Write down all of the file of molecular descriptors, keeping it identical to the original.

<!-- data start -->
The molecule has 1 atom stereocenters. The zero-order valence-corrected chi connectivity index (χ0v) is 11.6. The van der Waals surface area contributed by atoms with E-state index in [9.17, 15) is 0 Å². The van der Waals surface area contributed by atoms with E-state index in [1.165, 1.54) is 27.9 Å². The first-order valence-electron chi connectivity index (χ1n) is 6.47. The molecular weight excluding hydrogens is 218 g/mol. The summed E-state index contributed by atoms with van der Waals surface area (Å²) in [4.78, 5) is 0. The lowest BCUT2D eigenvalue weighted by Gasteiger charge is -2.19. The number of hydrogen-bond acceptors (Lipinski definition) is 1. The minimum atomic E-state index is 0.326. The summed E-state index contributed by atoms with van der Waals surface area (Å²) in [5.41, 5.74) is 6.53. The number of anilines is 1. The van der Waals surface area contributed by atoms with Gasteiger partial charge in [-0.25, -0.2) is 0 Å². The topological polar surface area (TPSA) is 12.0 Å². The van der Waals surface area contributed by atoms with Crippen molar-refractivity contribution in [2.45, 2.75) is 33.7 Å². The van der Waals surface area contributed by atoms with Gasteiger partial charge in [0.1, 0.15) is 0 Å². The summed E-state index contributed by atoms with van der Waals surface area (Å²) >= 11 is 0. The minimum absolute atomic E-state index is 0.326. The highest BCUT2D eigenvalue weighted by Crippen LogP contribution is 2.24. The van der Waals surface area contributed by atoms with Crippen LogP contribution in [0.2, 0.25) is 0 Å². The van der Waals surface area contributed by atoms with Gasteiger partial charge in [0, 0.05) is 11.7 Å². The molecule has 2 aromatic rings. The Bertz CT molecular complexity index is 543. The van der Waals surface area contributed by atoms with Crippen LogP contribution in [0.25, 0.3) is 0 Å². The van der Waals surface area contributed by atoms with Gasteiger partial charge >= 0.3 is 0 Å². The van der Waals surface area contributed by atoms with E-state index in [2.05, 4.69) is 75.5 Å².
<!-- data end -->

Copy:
The molecule has 1 atom stereocenters. The zero-order valence-corrected chi connectivity index (χ0v) is 11.6. The van der Waals surface area contributed by atoms with E-state index in [9.17, 15) is 0 Å². The van der Waals surface area contributed by atoms with E-state index in [1.165, 1.54) is 27.9 Å². The first-order valence-electron chi connectivity index (χ1n) is 6.47. The molecular weight excluding hydrogens is 218 g/mol. The summed E-state index contributed by atoms with van der Waals surface area (Å²) in [4.78, 5) is 0. The lowest BCUT2D eigenvalue weighted by Gasteiger charge is -2.19. The number of hydrogen-bond acceptors (Lipinski definition) is 1. The minimum atomic E-state index is 0.326. The summed E-state index contributed by atoms with van der Waals surface area (Å²) in [5.41, 5.74) is 6.53. The number of anilines is 1. The van der Waals surface area contributed by atoms with Gasteiger partial charge in [-0.25, -0.2) is 0 Å². The topological polar surface area (TPSA) is 12.0 Å². The van der Waals surface area contributed by atoms with Crippen molar-refractivity contribution in [2.45, 2.75) is 33.7 Å². The van der Waals surface area contributed by atoms with Gasteiger partial charge in [0.1, 0.15) is 0 Å². The summed E-state index contributed by atoms with van der Waals surface area (Å²) >= 11 is 0. The minimum absolute atomic E-state index is 0.326. The highest BCUT2D eigenvalue weighted by Crippen LogP contribution is 2.24. The van der Waals surface area contributed by atoms with Crippen LogP contribution in [0.2, 0.25) is 0 Å². The van der Waals surface area contributed by atoms with Gasteiger partial charge in [0, 0.05) is 11.7 Å². The molecule has 2 aromatic rings. The Bertz CT molecular complexity index is 543. The van der Waals surface area contributed by atoms with Crippen LogP contribution in [0.25, 0.3) is 0 Å². The van der Waals surface area contributed by atoms with Gasteiger partial charge >= 0.3 is 0 Å². The van der Waals surface area contributed by atoms with E-state index in [2.05, 4.69) is 75.5 Å².